Tuesday 20 November 2012

Stickle Ghyll to Stickle Tarn Oct 2012

Seen from the Langdale Boulders, the Langdale Pikes bear a strong resemblance to a pair of sleeping giants. It is a set of fells I have never climbed, so I was delighted when the lads agreed to spend a day walking them.

We set off from the Stickle Ghyll car park, walking the well defined path which passes Dungeon Ghyll Force,

before crossing and then following Stickle Ghyll Beck, climbing steadily upwards.

This is looking back towards the car park after about half an hour.

From a little higher, the view opens up eastward, towards Windermere in the distance.

Higher still and Coniston Old Man comes into view above the smaller fells which border the south side of Great Langdale.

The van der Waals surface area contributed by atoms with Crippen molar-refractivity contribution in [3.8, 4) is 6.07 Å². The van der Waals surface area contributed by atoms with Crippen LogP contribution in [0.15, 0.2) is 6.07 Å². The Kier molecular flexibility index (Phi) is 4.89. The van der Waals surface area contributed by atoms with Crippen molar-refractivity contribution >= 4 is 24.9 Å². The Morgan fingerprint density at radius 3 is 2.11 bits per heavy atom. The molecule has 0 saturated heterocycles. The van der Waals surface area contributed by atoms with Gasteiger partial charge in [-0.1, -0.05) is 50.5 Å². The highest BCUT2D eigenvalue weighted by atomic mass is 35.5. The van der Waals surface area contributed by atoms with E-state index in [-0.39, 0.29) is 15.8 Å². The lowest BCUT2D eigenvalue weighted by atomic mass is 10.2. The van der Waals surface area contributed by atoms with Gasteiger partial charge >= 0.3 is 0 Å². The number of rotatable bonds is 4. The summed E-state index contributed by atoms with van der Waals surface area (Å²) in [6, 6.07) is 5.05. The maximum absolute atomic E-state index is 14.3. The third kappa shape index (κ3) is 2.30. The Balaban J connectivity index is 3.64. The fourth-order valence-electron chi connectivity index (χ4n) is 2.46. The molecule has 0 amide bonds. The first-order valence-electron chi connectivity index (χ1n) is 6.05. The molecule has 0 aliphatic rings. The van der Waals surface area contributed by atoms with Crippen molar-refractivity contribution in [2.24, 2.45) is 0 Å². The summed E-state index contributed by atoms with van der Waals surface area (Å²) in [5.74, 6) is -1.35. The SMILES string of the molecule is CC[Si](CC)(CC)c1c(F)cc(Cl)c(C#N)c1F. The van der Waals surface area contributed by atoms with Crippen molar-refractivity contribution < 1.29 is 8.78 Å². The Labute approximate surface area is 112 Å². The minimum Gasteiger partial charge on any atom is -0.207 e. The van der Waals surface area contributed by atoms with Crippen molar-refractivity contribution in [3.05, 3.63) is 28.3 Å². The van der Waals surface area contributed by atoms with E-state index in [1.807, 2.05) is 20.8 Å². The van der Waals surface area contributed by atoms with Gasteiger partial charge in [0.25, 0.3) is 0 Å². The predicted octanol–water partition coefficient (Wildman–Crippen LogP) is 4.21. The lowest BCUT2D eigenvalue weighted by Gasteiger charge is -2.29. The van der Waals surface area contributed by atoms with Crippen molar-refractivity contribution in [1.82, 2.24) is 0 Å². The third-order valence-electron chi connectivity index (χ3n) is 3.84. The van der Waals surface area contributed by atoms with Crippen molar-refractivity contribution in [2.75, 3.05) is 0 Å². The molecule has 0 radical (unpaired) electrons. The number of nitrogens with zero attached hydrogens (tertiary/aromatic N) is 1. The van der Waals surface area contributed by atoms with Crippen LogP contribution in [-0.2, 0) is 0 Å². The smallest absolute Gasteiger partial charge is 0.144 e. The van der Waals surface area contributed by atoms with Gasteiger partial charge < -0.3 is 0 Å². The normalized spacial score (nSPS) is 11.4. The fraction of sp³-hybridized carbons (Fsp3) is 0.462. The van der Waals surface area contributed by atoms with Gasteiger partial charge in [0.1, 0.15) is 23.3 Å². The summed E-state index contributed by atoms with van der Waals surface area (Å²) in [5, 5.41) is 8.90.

The water was icy cold!

Eventually, we topped the rise and arrived at Stickle Tarn, a natural water filled corrie lying at an altitude of 1,552 feet (473m). In 1838 the tarn was enlarged by the building of a dam and its water supplies the inhabitants of the Langdale Valley.

On the other side of the tarn was our next objective, Pavey Ark. There is a grade 3 scramble called Jack's Rake, which runs diagonally across the face of this crag, from bottom to top. Considering my chunky boots and rucksack, I decided I would be happier taking the longer route - round the side!

The summit of Pavey Ark would be our first Langdale Pike - the smallest of the three and not one of the sleeping giants.

Lunch first :)


  1. I love the Langdale Pikes Helen - these are lovely photos - I love those sun spots in the distance.

  2. These are gorgeous and very reminiscent of what I'm accustomed to seeing in the lower mountains up north.